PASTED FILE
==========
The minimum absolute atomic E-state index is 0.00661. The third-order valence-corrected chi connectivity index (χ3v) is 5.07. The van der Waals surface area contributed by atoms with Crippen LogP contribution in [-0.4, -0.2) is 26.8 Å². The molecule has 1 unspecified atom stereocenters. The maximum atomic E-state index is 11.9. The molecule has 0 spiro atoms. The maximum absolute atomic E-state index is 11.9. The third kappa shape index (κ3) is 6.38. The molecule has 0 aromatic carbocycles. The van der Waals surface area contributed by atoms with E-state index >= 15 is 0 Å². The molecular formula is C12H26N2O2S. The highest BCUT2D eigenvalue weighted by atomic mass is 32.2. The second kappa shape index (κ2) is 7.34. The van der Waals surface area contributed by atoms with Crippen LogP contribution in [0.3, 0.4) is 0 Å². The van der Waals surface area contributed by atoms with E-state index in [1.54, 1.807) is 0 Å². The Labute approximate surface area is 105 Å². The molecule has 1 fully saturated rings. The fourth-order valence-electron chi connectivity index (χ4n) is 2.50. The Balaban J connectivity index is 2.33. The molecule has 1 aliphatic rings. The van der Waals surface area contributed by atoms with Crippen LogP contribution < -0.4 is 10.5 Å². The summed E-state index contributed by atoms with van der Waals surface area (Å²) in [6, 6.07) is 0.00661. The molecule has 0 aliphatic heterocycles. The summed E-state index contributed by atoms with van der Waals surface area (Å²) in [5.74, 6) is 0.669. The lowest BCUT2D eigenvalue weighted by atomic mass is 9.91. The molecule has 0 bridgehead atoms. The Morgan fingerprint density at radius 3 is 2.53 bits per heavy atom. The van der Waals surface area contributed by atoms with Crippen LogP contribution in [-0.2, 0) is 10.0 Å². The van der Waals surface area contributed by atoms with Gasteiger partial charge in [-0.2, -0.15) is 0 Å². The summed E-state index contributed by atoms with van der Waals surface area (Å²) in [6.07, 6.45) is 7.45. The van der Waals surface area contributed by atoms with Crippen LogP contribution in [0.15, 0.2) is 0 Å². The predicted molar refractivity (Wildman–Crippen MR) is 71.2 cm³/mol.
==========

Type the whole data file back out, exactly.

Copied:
The minimum absolute atomic E-state index is 0.00661. The third-order valence-corrected chi connectivity index (χ3v) is 5.07. The van der Waals surface area contributed by atoms with Crippen LogP contribution in [-0.4, -0.2) is 26.8 Å². The molecule has 1 unspecified atom stereocenters. The maximum atomic E-state index is 11.9. The molecule has 0 spiro atoms. The maximum absolute atomic E-state index is 11.9. The third kappa shape index (κ3) is 6.38. The molecule has 0 aromatic carbocycles. The van der Waals surface area contributed by atoms with E-state index >= 15 is 0 Å². The molecular formula is C12H26N2O2S. The highest BCUT2D eigenvalue weighted by atomic mass is 32.2. The second kappa shape index (κ2) is 7.34. The van der Waals surface area contributed by atoms with Crippen LogP contribution in [0.3, 0.4) is 0 Å². The van der Waals surface area contributed by atoms with E-state index in [1.54, 1.807) is 0 Å². The Labute approximate surface area is 105 Å². The molecule has 1 fully saturated rings. The fourth-order valence-electron chi connectivity index (χ4n) is 2.50. The Balaban J connectivity index is 2.33. The molecule has 1 aliphatic rings. The van der Waals surface area contributed by atoms with Crippen LogP contribution < -0.4 is 10.5 Å². The summed E-state index contributed by atoms with van der Waals surface area (Å²) in [6, 6.07) is 0.00661. The molecule has 0 aliphatic heterocycles. The summed E-state index contributed by atoms with van der Waals surface area (Å²) in [5.74, 6) is 0.669. The lowest BCUT2D eigenvalue weighted by atomic mass is 9.91. The molecule has 0 bridgehead atoms. The Morgan fingerprint density at radius 3 is 2.53 bits per heavy atom. The van der Waals surface area contributed by atoms with Crippen LogP contribution in [-0.2, 0) is 10.0 Å². The van der Waals surface area contributed by atoms with Gasteiger partial charge in [-0.2, -0.15) is 0 Å². The summed E-state index contributed by atoms with van der Waals surface area (Å²) in [6.07, 6.45) is 7.45. The van der Waals surface area contributed by atoms with Crippen LogP contribution in [0.15, 0.2) is 0 Å². The predicted molar refractivity (Wildman–Crippen MR) is 71.2 cm³/mol.